Johnson & Johnson (NYSE:JNJ) seems to be paying out a lot more money than it is bringing in these days. Although some of these payouts could be considered investments in future revenue, the company might be getting off balance, which could spell disaster for investors. Additionally, with doctors and patients outraged over drug scandals like the recent discovery of high levels of chromium in certain capsules, consumption could decline, leaving Johnson & Johnson and others with empty pockets. Unless the company can find a way to seriously cut down on costs, I expect to see profits down in the next few weeks, and this is one stock that can't really afford any more losses.
Although the company is accused of using old leather shoes to produce industrial gelatin for its capsules, the impact could spread to all manufacturers. In this way, Johnson & Johnson's already tarnished reputation could take another hit, so that medical care providers and consumers might turn away from traditional medicine. In other news, the company has been fined $1.1 billion by an Arkansas court over misinformation relating to its anti-psychotic medication known as Risperdal. The drug has been under investigation since 2003, so a lot of people have probably used it in that time, unaware of health risks that go along with it. Since the company's patent expired in 2007, I doubt that the loss of this market will carry serious repercussions in terms of revenue, but it definitely will not help the stock get back on its feet either, in my view, especially since the fine will bite a chunk out of Johnson & Johnson's liquid cash.
The first quarter report from the company also indicates a problematic cash flow, in my mind. Gross and operational margins shrank, leaving only net margin to increase. However, overall the stock performed as expected, and GAAP EPS was up compared to the year-ago quarter, in spite of sales falling 0.2%. The stock did little to impress investors, and any growth appears to have been very minimal, as far as I can tell.
Other companies also appear to be facing a loss in profits. In Germany, Merck (NYSE:MRK) is cutting staff and slashing costs wherever possible. It looks to me like the company is desperate to maintain its margins, but in terms of reducing operational costs, trimming down the number of employees could have a significant effect. Thus, at least the board of directors appears to be handling the situation intelligently, even if they are being somewhat secretive by not explaining the actual sum that they hope to save, or the reasons for doing so.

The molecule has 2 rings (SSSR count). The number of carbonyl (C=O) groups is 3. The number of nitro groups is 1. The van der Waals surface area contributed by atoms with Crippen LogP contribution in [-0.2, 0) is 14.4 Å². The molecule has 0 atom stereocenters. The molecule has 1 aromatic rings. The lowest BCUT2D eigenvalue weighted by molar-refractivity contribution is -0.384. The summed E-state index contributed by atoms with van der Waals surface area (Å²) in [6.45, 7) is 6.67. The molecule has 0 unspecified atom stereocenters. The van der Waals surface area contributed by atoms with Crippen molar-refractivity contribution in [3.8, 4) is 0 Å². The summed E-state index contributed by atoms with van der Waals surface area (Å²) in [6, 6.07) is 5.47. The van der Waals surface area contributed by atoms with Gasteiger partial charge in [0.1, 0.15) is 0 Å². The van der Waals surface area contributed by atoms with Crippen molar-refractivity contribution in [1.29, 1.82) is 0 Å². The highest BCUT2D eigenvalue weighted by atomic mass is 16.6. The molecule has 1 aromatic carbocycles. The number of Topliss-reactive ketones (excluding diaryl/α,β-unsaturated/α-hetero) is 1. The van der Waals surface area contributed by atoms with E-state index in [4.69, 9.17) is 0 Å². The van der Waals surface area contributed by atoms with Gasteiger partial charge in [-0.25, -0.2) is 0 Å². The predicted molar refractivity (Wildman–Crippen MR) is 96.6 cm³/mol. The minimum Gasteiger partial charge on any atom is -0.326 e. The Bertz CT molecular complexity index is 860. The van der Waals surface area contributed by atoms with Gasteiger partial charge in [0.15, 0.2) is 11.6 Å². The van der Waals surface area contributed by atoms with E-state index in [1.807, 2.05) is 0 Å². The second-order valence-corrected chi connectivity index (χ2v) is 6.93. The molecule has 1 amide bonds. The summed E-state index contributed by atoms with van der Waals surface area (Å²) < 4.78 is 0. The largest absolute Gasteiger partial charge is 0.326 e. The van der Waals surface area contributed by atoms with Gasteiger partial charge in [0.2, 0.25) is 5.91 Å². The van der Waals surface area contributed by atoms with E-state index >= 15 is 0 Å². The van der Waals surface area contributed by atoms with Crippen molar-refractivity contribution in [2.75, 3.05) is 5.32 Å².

Both Pfizer (NYSE:PFE) and Eli Lilly (NYSE:LLY) are facing similar problems. Lilly CEO John Lechleiter said right out that saving money might not be enough to keep the company afloat in the midst of a major decline in sales. Both of these companies are or soon will be losing money to cheaper and more readily available generic versions of certain drugs, and Lechleiter believes that the right course of action is to push ahead with new medications to fill the void. I believe that this might be a hopeless chase, since it takes a long time to test a drug before it appears on the market. In that time, the company could have lost a significant portion of its market share, in my opinion. Even Amyvid, Lilly's latest supposed breakthrough, a recently approved imaging test for Alzheimer's, comes with a label essentially warning that the tests are not very accurate. This looks like a lack of confidence on the company's part, as well as a rush to get something new on the market, perhaps. If the latter is true, then the company could be in worse shape than we thought.
The Switzerland-based drug manufacturer Novartis has also been stirring up distrust of its products, with a hepatitis test drug causing death in one of the study participants and adjustments to the label of a multiple sclerosis treatment to indicate the extent of risk associated with heart problems. While the first incident occurred in the testing phase, I don't think that many consumers will distinguish between a finished product and one that is still in the works in terms of their own safety. These dangers could push down sales even further, and not only for Novartis, since I would guess that most people see all pharmaceutical companies as one and the same.
With money flowing out and not much coming in, Johnson & Johnson could be in serious trouble, as I see it. The stock has shown no sign of really picking up lately, and I do not believe that the company is in a very stable condition right now. My advice to shareholders would be to consider pulling out now, while a profit can still be made by selling, because I see no reason to believe that the company knows how to get itself out of this rut. Amidst a widespread recall of over-the-counter medicines including Tylenol, which has been going on since 2010, the company recently announced that the factory where the problem originated will not be up to par until next year, and it will cost most money than originally expected.
I predict that margins will continue to shrink for this stock, and it will have to pile on an undesirable debt load for itself. Neither option is very pleasant for investors, since they could be facing a major loss in the near future. I anticipate the stock will dip to around $60 in the next 1 to 2 months before bouncing back.